Sammons lecture hosts JFK-era journalists

From Left to Right: Hugh Aynesworth, S. Griffin Singer, Darwin Payne and Bob Huffaker. (BEN OHENE / The Daily Campus)” height=”433

It was the first time in its 14 years as a program at SMU, that the Rosine Sammons Lecture in Media Ethics was led by not one, but four of some of the best journalists to have worked in Dallas.

Hugh Aynesworth, S. Griffin Singer, Darwin Payne and Bob Huffaker were all reporting in Dallas in 1963 when former President John F. Kennedy was assassinated. Not only a pivotal moment in history, but also an event that marked the turning point for media coverage in the United States. “All have observed the changes in media since the assassination,” said Tony Pederson, Belo Foundation Distinguished Chair endowed in Journalism at SMU.

The lecture, was held at 8 p.m. in Caruth Auditorium at Meadows School of the Arts. Aynesworth, who led the conversation, asked each reporter to describe how they dealt with the news the moment of, and directly following the assassination. They discussed the difficulty of reporting with limited technology available, especially as it concerned communication. “The payphone may be a museum item now, but they were very important to us back then,” Griffin said.

Later that evening, when reporters clamored to get a look at assassin Lee Harvey Oswald being escorted to the county jail, Huffaker filmed the first murder on CBS television. It was competitive and was one of the first times that a need for live broadcasting was highlighted. Until that point, all filmed events were scheduled ahead of time, and reporters never needed to broadcast at a moment’s notice. Griffin described it as a “dog-eat-dog environment.”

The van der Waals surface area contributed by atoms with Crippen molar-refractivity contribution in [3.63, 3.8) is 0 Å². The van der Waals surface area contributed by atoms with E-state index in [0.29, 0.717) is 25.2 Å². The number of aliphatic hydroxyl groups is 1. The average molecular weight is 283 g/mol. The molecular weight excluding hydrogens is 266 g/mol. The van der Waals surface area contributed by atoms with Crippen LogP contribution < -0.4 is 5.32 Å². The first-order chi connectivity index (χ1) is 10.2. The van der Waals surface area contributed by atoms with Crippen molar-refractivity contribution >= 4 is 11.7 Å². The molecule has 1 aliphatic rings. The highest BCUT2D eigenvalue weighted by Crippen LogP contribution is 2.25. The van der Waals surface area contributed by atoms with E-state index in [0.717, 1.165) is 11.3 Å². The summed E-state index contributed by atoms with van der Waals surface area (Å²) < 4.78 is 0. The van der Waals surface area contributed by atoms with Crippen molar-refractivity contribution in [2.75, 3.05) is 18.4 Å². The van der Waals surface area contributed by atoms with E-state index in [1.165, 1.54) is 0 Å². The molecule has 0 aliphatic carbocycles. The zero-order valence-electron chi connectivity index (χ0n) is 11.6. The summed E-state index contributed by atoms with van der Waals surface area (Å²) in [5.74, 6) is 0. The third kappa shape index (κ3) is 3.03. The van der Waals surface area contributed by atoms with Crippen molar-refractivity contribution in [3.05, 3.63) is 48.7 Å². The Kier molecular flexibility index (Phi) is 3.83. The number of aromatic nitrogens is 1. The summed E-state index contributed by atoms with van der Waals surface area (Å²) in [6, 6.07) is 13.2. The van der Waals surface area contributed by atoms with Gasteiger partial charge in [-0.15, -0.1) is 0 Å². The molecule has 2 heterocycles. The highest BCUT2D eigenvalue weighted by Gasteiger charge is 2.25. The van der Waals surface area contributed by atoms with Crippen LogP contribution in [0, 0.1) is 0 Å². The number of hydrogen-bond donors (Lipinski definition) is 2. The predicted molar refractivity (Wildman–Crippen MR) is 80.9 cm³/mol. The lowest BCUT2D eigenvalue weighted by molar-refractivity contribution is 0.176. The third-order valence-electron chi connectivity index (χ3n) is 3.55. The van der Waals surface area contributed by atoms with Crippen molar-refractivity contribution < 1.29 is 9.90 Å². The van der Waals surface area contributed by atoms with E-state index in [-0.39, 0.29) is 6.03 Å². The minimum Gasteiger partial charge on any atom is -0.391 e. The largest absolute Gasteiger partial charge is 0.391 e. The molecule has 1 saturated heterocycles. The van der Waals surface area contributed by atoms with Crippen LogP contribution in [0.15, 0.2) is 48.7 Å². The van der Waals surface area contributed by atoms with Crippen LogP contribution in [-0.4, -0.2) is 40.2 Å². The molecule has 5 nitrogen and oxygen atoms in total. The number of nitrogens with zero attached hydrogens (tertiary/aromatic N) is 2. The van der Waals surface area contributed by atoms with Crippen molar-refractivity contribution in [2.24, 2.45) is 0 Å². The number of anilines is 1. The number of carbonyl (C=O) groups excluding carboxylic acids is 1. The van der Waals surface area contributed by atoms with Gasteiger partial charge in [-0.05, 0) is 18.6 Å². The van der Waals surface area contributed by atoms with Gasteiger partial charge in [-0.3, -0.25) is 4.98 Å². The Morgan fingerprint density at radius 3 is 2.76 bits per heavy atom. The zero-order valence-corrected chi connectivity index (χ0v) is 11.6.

When Jack Ruby lunged at Oswald and fired his gun, Huffaker said he was shoved to the ground and struggled with the large equipment brought around by the cameramen.

“The print media was standing around and getting hit by all that stuff you had,”
Huffaker said.

As well as reporting on the assassination, each followed up with detailed investigative work of their own, leaving a legacy for those still researching the assassination. Ayensworth published the “Oswald Diaries,” as well as interviewed Marina Oswald, the assassin’s wife. Payne also interviewed Marina, and wrote a story on Jack Ruby.

According to Ayensworth, when Marina Oswald was asked in an interview whether it all would have turned out differently if she had accepted her husband instead of refusing to take him back, she stated, “I agree.”

However, the assassination was a time of sorrow for Dallas and the nation, and Huffaker said it brought a certain seriousness to all journalists working on it. Describing the scene at Parkland Hospital, as Dallas-ites gathered to pay their respects he said, “It was like being transported into a nightmare that would not end.”

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